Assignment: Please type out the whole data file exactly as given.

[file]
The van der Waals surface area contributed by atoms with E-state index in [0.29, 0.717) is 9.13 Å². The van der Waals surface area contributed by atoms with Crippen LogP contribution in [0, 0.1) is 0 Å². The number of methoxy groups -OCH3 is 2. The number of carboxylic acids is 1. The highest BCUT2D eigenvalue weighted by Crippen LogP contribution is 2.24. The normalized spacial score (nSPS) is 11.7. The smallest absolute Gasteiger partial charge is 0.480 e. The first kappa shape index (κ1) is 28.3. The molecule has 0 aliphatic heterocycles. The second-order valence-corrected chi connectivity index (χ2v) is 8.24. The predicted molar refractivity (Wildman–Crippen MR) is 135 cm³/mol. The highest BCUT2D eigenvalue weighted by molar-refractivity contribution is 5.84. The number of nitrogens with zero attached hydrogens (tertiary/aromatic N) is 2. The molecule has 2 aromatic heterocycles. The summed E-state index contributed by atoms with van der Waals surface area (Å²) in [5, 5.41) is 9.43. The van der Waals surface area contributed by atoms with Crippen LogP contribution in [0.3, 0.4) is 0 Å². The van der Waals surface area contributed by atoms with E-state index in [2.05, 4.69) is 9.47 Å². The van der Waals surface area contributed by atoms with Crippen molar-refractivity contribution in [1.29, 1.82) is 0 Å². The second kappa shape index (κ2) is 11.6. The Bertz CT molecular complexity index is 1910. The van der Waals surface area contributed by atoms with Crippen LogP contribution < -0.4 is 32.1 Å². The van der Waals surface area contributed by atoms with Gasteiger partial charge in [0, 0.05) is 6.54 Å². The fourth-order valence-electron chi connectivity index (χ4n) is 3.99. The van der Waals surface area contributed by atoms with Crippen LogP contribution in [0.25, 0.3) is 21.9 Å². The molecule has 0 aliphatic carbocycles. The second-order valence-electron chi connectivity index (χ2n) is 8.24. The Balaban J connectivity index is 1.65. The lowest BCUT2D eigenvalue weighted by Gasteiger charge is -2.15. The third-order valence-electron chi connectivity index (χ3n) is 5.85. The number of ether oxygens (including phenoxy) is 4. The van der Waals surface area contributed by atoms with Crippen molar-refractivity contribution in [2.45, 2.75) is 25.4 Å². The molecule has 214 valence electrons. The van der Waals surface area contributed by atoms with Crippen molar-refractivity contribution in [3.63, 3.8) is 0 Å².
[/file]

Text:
The van der Waals surface area contributed by atoms with E-state index in [0.29, 0.717) is 9.13 Å². The van der Waals surface area contributed by atoms with Crippen LogP contribution in [0, 0.1) is 0 Å². The number of methoxy groups -OCH3 is 2. The number of carboxylic acids is 1. The highest BCUT2D eigenvalue weighted by Crippen LogP contribution is 2.24. The normalized spacial score (nSPS) is 11.7. The smallest absolute Gasteiger partial charge is 0.480 e. The first kappa shape index (κ1) is 28.3. The molecule has 0 aliphatic heterocycles. The second-order valence-corrected chi connectivity index (χ2v) is 8.24. The predicted molar refractivity (Wildman–Crippen MR) is 135 cm³/mol. The highest BCUT2D eigenvalue weighted by molar-refractivity contribution is 5.84. The number of nitrogens with zero attached hydrogens (tertiary/aromatic N) is 2. The molecule has 2 aromatic heterocycles. The summed E-state index contributed by atoms with van der Waals surface area (Å²) in [5, 5.41) is 9.43. The van der Waals surface area contributed by atoms with Crippen LogP contribution in [0.3, 0.4) is 0 Å². The van der Waals surface area contributed by atoms with E-state index in [2.05, 4.69) is 9.47 Å². The van der Waals surface area contributed by atoms with Crippen molar-refractivity contribution in [1.29, 1.82) is 0 Å². The second kappa shape index (κ2) is 11.6. The Bertz CT molecular complexity index is 1910. The van der Waals surface area contributed by atoms with Crippen LogP contribution < -0.4 is 32.1 Å². The van der Waals surface area contributed by atoms with Gasteiger partial charge in [0, 0.05) is 6.54 Å². The fourth-order valence-electron chi connectivity index (χ4n) is 3.99. The van der Waals surface area contributed by atoms with Crippen LogP contribution in [0.25, 0.3) is 21.9 Å². The molecule has 0 aliphatic carbocycles. The second-order valence-electron chi connectivity index (χ2n) is 8.24. The Balaban J connectivity index is 1.65. The lowest BCUT2D eigenvalue weighted by Gasteiger charge is -2.15. The third-order valence-electron chi connectivity index (χ3n) is 5.85. The number of ether oxygens (including phenoxy) is 4. The van der Waals surface area contributed by atoms with Crippen molar-refractivity contribution in [2.45, 2.75) is 25.4 Å². The molecule has 214 valence electrons. The van der Waals surface area contributed by atoms with Crippen molar-refractivity contribution in [3.63, 3.8) is 0 Å².